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Friday, September 20, 2013
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On ‘Blackfish’ and the Understated Influence of Documentaries

By Søren Hough
Contributor

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“Never capture what you can’t control.”

So says the tagline for Blackfish, Gabriela Cowperthwaite’s muckraking new documentary — currently being distributed in select art-house theaters by Magnolia Pictures — which is a stunning indictment of the manner in which SeaWorld has captured and treated wild orca whales over the years. The film could have an enormous impact on tourism and revenue for the theme park chain — but the ramifications of this exposé will extend beyond the director’s intended target.

Blackfish has been welcomed with open arms by critics. With an 84 on Metacritic and a 98 on Rotten Tomatoes, the film is being hailed as a well-crafted documentary that has brought about a paradigm-shift in terms of the public’s thoughts about show animals. And it is also generating some serious awards buzz — see our own Scott Feinberg‘s latest forecast over at The Hollywood Reporter — with a best documentary feature Oscar nomination certainly possible.

Yet what is remarkable about Blackfish is not its reception, but instead its ripple-effect in the film industry. Louie Psihoyos, the director of the Oscar-winning documentary The Cove (2009), another wonderful muckraking film, told the Los Angeles Times that Cowperthwaite’s film has already had a direct impact on at least one major studio’s future plans: according to Psihoyos, Pixar execs decided, after a screening of Blackfish and a meeting with Cowperthwaite, to change their plans for Finding Dory (2016), the highy-anticipated sequel to the Oscar-winning Finding Nemo (2003). In light of the revelations in Blackfish, Pixar “didn’t want to look back on this film in 50 years and have it be their Song of the South,” he said (referring to the racially-insensitive 1946 film that Disney keeps in its vault), and, as a result, the studio decided to alter sequences that included aquatic theme parks at the end of the movie.

It is fascinating to see how one little indie documentary has already affected the production and release of a big-studio film. And it is equally fascinating to note how documentaries tend to open the doors to other documentaries, often about related subjects, that adopt similar approaches to advance the message even further.

Would Blackfish have been made — or made with the same heart-tugging approach — without the success of The Cove? I have my doubts.

Similarly, left-winger Michael Moore’s divisive Fahrenheit 9/11 (2004) ironically helped to pave the way for right-winger Dinesh D’Souza’s 2016: Obama’s America (2012). It was Moore’s intention with the former film, a sensationalist mix of journalism and politics which was released shortly before the 2004 presidential election, to “to see Mr. [George W.] Bush removed from the White House.” The film made a fortune by preaching to the choir, but it ultimately failed in its principal effort to put a new man in the Oval Office. D’Souza’s film targeted a different president using similar techniques — by raising questions of political bias, yellow journalism and questionable fact-checking — and was met with similar results at the box-office and the polls. But it never would have been attempted without Moore’s film. “I learned some lessons from Michael Moore,” D’Souza acknowledged to Fox News, “and hopefully he might learn some lessons from me about handling facts.”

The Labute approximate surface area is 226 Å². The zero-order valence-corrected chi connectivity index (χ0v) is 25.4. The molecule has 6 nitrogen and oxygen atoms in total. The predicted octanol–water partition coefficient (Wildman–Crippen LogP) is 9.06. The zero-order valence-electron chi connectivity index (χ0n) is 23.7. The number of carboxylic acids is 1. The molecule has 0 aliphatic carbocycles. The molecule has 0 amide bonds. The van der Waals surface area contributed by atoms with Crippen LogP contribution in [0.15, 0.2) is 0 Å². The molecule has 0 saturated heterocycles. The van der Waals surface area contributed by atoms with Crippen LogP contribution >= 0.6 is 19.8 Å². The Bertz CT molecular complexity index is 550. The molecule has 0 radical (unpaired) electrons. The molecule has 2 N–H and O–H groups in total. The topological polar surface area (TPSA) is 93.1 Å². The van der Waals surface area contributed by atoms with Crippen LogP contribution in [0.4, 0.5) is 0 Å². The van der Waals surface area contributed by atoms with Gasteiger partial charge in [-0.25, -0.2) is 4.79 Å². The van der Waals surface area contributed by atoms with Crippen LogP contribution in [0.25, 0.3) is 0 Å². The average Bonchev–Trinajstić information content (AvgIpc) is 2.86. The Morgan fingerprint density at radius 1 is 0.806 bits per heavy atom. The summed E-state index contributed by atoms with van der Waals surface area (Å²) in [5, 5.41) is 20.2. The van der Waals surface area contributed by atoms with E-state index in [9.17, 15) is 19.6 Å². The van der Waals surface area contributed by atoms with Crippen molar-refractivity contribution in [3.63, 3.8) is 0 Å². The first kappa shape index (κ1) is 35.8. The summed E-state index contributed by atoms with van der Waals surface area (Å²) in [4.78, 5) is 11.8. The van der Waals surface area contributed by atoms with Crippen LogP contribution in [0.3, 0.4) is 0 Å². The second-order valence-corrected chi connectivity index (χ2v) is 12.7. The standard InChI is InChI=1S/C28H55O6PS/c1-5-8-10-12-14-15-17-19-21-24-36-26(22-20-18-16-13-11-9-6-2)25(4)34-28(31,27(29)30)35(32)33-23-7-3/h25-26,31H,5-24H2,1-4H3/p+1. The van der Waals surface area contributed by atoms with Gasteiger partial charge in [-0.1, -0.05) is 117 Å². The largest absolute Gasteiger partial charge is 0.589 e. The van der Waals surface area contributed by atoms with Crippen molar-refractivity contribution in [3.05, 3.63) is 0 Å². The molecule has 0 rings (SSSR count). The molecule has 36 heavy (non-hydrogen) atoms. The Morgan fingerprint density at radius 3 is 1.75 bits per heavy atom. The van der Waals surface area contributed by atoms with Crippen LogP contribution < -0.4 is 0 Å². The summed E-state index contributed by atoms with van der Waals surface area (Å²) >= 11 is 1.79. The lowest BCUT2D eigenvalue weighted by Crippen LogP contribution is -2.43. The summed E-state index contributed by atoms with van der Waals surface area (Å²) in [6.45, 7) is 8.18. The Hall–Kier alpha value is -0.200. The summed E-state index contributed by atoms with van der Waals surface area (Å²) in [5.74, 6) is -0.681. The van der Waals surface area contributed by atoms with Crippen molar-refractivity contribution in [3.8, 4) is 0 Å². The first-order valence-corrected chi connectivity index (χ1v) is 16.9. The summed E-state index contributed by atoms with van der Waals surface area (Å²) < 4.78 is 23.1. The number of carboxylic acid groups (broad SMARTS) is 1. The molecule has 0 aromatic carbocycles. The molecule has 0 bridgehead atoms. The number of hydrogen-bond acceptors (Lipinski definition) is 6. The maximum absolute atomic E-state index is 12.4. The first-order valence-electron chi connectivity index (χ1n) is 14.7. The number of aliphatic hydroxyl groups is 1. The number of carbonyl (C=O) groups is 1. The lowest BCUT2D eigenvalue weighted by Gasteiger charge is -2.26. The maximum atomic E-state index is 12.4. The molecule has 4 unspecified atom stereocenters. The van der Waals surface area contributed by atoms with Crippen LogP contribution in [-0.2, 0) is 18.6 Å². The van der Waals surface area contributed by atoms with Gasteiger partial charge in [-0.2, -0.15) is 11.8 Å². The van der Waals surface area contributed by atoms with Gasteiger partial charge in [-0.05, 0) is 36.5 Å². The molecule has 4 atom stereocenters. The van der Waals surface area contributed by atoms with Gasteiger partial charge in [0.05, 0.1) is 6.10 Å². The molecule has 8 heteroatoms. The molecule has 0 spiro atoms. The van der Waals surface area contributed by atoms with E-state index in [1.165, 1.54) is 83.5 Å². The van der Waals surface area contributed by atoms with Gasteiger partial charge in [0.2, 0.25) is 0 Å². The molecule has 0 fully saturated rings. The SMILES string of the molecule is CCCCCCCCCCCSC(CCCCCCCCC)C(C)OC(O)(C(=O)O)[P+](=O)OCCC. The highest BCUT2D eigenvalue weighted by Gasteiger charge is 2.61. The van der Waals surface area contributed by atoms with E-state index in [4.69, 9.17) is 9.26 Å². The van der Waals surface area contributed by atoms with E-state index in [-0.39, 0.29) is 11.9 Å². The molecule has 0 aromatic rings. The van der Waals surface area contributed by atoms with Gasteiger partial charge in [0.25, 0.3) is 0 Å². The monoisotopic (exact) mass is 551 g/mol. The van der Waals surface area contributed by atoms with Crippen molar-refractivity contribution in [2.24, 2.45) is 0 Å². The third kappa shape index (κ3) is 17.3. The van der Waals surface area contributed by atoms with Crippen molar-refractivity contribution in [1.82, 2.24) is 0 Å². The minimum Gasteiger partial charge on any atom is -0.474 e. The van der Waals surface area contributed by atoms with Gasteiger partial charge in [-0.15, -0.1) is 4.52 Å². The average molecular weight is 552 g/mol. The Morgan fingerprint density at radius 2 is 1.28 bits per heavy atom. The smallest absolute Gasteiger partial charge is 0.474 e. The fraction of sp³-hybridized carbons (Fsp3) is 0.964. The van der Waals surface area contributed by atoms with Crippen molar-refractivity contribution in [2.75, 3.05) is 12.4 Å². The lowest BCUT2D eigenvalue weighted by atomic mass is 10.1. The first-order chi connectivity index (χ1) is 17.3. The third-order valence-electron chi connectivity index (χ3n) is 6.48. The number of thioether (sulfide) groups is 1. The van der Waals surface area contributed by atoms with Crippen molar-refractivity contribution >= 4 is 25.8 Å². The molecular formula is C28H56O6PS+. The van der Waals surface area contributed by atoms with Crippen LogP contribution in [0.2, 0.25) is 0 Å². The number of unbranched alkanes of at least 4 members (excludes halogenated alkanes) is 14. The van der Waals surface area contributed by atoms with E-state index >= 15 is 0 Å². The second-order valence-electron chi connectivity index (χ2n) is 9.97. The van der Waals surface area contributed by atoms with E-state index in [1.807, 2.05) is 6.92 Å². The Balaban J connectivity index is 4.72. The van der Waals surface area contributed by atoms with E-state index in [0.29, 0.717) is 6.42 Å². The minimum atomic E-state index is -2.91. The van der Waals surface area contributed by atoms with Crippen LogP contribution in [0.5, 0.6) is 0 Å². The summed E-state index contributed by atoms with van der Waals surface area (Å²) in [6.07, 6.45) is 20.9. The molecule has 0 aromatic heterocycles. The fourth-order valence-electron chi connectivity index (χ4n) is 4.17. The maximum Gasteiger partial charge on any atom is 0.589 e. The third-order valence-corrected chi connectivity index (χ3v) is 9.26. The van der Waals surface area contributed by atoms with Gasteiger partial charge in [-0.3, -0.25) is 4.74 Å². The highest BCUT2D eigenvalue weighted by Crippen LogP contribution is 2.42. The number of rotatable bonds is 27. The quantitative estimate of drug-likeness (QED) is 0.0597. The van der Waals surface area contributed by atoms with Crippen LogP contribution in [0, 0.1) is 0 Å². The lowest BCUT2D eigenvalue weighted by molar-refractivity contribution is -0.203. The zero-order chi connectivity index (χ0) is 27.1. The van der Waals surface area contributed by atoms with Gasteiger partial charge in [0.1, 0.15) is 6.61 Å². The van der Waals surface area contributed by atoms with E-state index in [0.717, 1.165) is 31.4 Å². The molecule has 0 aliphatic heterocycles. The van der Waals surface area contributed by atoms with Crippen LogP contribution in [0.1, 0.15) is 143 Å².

A similar relationship can be found between Super Size Me (2004) and Food, Inc. (2008). Both of these movies tackled the food industry, but would the latter have appeared without consciousness raised by the former about what we eat? And while the content of the two films is similar in many ways, what is perhaps more indicative of their connection is how Morgan Spurlock and Robert Kenner, respectively, approached their material from a position of information-dispersal and not attack. As Kenner himself said, “All we want is transparency and a good conversation about these things.”

These are but a few examples. There are many more — for instance, it’s a safe bet that the global warming doc An Inconvenient Truth (2006) helped to spawn Chasing Ice (2012); Winged Migration (2001) inspired March of the Penguins (2005); The Fog of War (2003) paved the way for The Gatekeepers (2012); The Times of Harvey Milk (1984) helped to make possible How to Survive a Plague (2012); Enron: The Smartest Guys in the Room (2005) presaged Inside Job (2010); and the list goes on.

Documentaries serve a unique and significant purpose that cannot be overstated. Some help to engender discussion in the community and bring issues to light; others distort the truth in an effort to make a particular argument. But, regardless of their motives, they can have a much bigger impact on our society and world than films made with exponentially larger budgets or that reach exponentially more moviegoers — sometimes so much so that they actually end up influencing or inspiring the films that follow in their wake. Indeed, they hold more power than most people even realize.

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